Angiographic examination

A total of 1689 anastomoses on 619 patients were evaluated. All angiograms were assessed day by day in an institutional advisory board including staff surgeons and cardiologists. Patency rate of each graft and newly developed vessel lesion were noted as follows: patent: no stenosis; occluded: nonopacified graft; partially patent: hemodynamically significant (>50%) stenosis; newly developed vessel lesion: stenosis more than 50% of vessel when compared the baseline angiogram. Angiographic results were presented in Table 3 and rate of newly developed lesions and re-interventions were presented in (Table 4).

Table 3. Angiographical findings.

Table 4. Preoperative characteristics, risk factors and left ventricular function parameters of the patient’s.

Statistical analysis

All statistics were performed using SPSS statistical software (release 9.0, SPSS Inc., Chicago, IL). Means ± standard deviation is presented. The unpaired t-test and the x - test were used in statistical analysis and a P value equal to or smaller than 0.05 was considered statistically significant. Freedom from development of new lesions and reintervention - reoperation plots showed the estimated survival probability by the Kaplan-Meier method, with log-transformed 95% point-wise confidence intervals.

Results

Patients

Six hundred and nineteen (509 in the on-pump group and 110 in the off-pump group) patients were evaluated angiographically. Mean age was 55.2 ± 9.3 year in the on-pump group and 52.9 ± 10.1 year in the off-pump group respectively. The percentage of female patients was 12.9% in the on-pump group and 21.8% in the off-pump group respectively. Preoperative mean ejection fraction and VPS was 58.4 ± 10.5%, 8.9 ± 2.1 in the on-pump group and 57.7 ± 10.7%, 9.0 ± 2.0 in the off-pump group. The other characteristics and risk factors were presented in (Table 1).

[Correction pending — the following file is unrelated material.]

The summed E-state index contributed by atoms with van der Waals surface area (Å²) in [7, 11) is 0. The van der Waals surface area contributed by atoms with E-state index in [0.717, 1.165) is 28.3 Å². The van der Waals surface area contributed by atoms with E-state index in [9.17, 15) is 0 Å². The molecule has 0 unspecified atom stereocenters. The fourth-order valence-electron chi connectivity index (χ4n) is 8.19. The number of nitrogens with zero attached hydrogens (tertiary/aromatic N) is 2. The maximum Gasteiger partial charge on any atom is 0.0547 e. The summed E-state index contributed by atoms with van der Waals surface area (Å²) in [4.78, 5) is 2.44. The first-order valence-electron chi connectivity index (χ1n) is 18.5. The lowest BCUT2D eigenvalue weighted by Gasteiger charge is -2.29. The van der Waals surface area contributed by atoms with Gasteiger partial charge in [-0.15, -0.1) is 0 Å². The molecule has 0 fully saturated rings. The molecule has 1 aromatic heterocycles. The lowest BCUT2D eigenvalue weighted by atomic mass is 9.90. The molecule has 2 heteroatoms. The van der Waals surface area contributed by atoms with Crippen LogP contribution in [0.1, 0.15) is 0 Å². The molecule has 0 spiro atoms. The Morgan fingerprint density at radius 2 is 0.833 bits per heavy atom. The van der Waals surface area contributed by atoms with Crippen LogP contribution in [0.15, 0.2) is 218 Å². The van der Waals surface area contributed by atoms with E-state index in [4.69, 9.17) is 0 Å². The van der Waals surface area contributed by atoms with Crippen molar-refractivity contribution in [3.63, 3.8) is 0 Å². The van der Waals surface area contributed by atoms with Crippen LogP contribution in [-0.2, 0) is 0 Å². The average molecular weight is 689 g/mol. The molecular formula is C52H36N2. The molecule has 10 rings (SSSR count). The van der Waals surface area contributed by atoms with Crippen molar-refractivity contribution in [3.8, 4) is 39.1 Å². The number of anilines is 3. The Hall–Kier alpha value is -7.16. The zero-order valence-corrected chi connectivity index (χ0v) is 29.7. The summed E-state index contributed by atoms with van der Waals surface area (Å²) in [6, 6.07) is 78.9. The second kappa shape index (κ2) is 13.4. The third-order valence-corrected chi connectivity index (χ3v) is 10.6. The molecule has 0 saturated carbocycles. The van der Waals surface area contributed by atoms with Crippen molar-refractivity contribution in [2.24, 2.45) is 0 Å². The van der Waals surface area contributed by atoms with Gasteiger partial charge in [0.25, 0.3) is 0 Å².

Table 1. Preoperative characteristics, risk factors and left ventricular function parameters of the patient’s.

Operative data

A total of 1689 bypasses were performed in 619 patients where 1531 was in the on-pump group (3.0 ± 1.1), 158 was in the off-pump group (1.4 ± 0.5). Left internal mammary artery was used as a graft in 497 patients (97.6%) in the on-pump group and 108 patients (98.1%) in the off-pump group. The remaining saphenous bypasses included 1034 in the on-pump group and 50 in the off-pump group respectively. The quality of the vessel disease and the each bypassed vessel was presented in (Table 2).

Table 2. Operative data’s.

Angiographical findings

The mean interval from operation to angiographic examination was 55.4 ± 17.6 months in on-pump group and 49.1 ± 12.8 months in the off-pump group, respectively.

Graft patency

Four hundred sixty two (93%) of the LIMA-LAD anastomoses in the on-pump group and 98 (91%) in the off-pump group were patent. Anastomotic site stenosis occured in 12 (2.4%) patients in the on-pumpgroup and in 4 (3.7%) patients in the off-pump group. The patency rates for SVG were 75.4% in the on-pumpgroup where 66% in the off-pump group.

Ventricular function

There was an improvement in the value of LVF parameters (EF%, VPS) in both groups, but the results did not differ statistically when compared with the preoperative values (Table 3).

Table 3. Angiographical findings.

Development of new lesions